On Wednesday, Elle published an essay by Linda Chavers lamenting the use of the popular phrase “Black Girl Magic.” Chavers’ essay was prompted by Essence magazine’s using the catchphrase for female black excellence on its February cover issues.
“There’s something else that rubs me the wrong way about the phrase ‘black girl magic,’" writes Chavers. “The ‘strong, black woman’ archetype, which also includes the mourning black woman who suffers in silence, is the idea that we can survive it all, that we can withstand it. That we are, in fact, superhuman. Black girl magic sounds to me like just another way of saying the same thing, and it is smothering and stunting. It is, above all, constricting rather than freeing.”
Chavers surmises, “Black girl magic suggests we are, again, something other than human.”
Now, in fairness, there is no universal definition of Black Girl Magic. The phrase cannot be found in Webster’s Dictionary or even the Urban Dictionary. And Chavers is beyond entitled to her opinion.
But black girls and women, the most frequent users of the term, have almost universally agreed on the same meaning. And it’s nothing at all like what Chavers suggests.
Huffington Post editor Julee Wilson deems Black Girl Magic “a term used to illustrate the universal awesomeness of black women. It’s about celebrating anything we deem particularly dope, inspiring or mind-blowing about ourselves.” Image activist and cultural critic Michaela angela Davis, who used the term on a season 3 episode of BET’s Being Mary Jane, defines it, saying, “Black Girl Magic means we are shape-shifters, superheroes, styles-layers, soul scholars, truth seekers, sisters, healers, Holy Rollers, hotties, listeners, lovers, dreamers, divas, daredevils, doers of the damn thing ... all at the same damn time.”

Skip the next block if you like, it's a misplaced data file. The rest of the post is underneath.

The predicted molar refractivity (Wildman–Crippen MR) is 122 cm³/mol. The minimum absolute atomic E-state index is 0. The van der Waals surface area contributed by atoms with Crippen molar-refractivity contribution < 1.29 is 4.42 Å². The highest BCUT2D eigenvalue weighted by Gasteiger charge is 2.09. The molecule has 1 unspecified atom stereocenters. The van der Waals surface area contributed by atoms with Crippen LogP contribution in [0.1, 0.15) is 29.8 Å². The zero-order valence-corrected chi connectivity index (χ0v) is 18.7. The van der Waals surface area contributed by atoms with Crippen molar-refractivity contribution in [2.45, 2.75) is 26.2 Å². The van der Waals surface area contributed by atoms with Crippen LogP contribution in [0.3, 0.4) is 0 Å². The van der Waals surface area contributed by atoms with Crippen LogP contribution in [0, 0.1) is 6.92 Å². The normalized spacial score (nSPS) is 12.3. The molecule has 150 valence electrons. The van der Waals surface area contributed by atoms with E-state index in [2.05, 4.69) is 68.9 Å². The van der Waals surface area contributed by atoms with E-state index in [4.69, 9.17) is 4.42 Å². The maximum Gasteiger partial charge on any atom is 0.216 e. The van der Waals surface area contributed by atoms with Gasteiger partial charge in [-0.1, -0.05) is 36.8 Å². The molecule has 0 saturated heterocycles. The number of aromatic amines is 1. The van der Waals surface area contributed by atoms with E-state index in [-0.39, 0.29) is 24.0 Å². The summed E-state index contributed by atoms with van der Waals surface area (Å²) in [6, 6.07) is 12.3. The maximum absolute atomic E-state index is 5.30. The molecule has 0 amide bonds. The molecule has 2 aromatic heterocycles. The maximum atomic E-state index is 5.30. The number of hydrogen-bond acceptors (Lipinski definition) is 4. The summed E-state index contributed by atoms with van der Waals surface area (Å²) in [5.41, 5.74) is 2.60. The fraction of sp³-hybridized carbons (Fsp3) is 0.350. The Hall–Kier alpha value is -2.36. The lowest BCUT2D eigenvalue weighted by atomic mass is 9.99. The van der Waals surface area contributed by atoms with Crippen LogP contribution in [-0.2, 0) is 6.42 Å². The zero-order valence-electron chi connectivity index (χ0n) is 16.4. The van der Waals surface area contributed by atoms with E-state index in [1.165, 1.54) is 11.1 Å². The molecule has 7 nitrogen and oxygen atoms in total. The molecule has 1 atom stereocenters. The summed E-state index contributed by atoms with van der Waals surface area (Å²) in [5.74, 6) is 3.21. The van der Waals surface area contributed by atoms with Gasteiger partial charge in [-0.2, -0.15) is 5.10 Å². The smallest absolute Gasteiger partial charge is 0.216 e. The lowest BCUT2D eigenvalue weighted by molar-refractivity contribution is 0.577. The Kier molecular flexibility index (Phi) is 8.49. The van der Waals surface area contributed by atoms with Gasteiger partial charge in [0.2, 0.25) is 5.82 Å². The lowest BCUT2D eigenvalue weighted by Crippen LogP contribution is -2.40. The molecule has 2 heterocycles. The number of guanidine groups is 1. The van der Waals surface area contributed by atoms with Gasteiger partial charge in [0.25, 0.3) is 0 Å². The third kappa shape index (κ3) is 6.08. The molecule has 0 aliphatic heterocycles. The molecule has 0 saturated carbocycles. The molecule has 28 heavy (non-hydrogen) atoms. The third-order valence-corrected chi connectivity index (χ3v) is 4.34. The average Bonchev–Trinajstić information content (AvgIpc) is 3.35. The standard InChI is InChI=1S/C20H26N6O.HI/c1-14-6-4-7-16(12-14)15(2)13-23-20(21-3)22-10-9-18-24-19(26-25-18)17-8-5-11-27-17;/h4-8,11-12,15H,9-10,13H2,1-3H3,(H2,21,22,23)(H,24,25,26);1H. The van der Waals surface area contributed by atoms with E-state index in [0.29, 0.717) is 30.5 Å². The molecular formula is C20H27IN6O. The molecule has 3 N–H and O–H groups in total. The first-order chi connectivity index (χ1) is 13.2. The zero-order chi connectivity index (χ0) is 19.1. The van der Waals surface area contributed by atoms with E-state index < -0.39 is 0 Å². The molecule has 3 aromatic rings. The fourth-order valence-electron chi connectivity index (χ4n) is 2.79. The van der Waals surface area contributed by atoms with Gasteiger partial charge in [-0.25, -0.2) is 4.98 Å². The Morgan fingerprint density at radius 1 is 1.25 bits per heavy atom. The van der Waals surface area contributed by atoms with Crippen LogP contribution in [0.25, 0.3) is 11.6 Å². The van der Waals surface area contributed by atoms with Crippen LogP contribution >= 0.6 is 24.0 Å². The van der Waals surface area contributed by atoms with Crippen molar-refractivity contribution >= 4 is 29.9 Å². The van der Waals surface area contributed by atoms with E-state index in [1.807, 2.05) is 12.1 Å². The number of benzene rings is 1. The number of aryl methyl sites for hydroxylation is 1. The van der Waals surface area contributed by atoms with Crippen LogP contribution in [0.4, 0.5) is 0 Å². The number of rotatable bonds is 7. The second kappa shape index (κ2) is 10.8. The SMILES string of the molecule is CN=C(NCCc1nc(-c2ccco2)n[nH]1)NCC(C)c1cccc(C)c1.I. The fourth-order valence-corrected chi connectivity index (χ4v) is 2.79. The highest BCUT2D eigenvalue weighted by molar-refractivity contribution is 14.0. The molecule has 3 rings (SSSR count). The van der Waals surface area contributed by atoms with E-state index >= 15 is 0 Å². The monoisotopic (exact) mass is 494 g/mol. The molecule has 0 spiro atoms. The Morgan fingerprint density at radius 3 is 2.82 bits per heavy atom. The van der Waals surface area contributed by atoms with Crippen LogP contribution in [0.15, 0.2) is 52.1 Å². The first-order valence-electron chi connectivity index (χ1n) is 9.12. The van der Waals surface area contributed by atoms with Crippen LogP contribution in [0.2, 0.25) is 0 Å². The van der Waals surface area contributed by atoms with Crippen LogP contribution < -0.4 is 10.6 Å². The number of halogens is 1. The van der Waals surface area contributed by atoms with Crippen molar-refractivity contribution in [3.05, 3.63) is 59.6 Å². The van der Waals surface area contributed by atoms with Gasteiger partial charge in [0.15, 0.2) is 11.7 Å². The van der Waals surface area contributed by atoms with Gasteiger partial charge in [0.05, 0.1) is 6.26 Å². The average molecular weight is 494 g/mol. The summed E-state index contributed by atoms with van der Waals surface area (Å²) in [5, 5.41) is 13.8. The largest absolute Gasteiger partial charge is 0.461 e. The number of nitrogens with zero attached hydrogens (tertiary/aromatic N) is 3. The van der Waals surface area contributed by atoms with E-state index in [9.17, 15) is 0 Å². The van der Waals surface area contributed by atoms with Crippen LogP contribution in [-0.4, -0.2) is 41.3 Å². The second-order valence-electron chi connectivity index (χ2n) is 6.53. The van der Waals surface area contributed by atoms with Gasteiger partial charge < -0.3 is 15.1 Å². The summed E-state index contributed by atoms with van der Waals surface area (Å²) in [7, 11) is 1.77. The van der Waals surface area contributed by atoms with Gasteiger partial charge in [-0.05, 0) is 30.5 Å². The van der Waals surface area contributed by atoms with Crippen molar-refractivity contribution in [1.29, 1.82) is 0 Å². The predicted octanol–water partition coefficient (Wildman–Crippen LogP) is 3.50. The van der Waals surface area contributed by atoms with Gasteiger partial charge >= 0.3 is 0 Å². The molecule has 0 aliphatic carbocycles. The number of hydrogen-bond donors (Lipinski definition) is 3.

With less alliteration, this is how I’ve always interpreted and also used the term. Loretta Lynch (finally) gets confirmed as attorney general? Black Girl Magic! Sports Illustrated names Serena Williams sportsperson of the year (and she shows up on the cover with a “But can you handle it?” expression)? Black Girl Magic! FLOTUS Michelle Obama appears at the first black president’s last State of the Union looking like a bag of money? Black Girl Magic!
CaShawn Thompson, who says she is the creator of the term Black Girl Magic (the trademark for the term is owned by Beverly Bond of Black Girls Rock!), agrees with the way her phrase is commonly understood. “So many people have been able to feel confident around it and through it, and feel uplifted,” says Thompson, who has sold 3,000 T-shirts with the phrase plastered in loopy cursive. “That can never be a bad thing.”
Thompson’s also not all that surprised by Chavers’ assessment of her phrase. She’s heard that complaint before. “It’s not for everybody,” Thompson says, taking the diplomatic road. “I still think all black girls are magic, even if everybody doesn’t see it for themselves.”
I’m not as diplomatic as Thompson. I read Chavers’ essay and was baffled as to how she reached her conclusion on the implications of the phrase. Like, she really thought black girls were out here being delusional, like they were David Copperfield or Houdini on the low? I mean, there are black girls aplenty who can tell you a little something about Voodoo or Santeria, but we weren’t talking about that here.
Let me clear this up: No one ever used the term Black Girls Magic while thinking of wands and pulling chubby rabbits out of hats—though black women have been known to stretch a dollar or make one out of 15 cents. But that’s more hustling skill than mystical know-how. The way our natural hair stands out and the way so many of our asses sit high might look otherworldly, but that’s genetics. Black don’t crack, but that’s not magic. That’s melanin.
Black Girl Magic is just another way of saying, “I see you, boo!” It’s acknowledging a woman in her moment, knowing the twice-as-hard work it took for her to get to wherever she is. It’s a far-less-annoying version of “Yassssss!,” the black woman’s equivalent of the head nod black men give to acknowledge one another. I’d take it back to the ’80s and guess, “It’s a black thing, you wouldn’t understand,” but apparently some black people don’t get it. So. I’ll just say plainly that the phrase is celebratory. It’s positive. It’s communal.
And it’s necessary.
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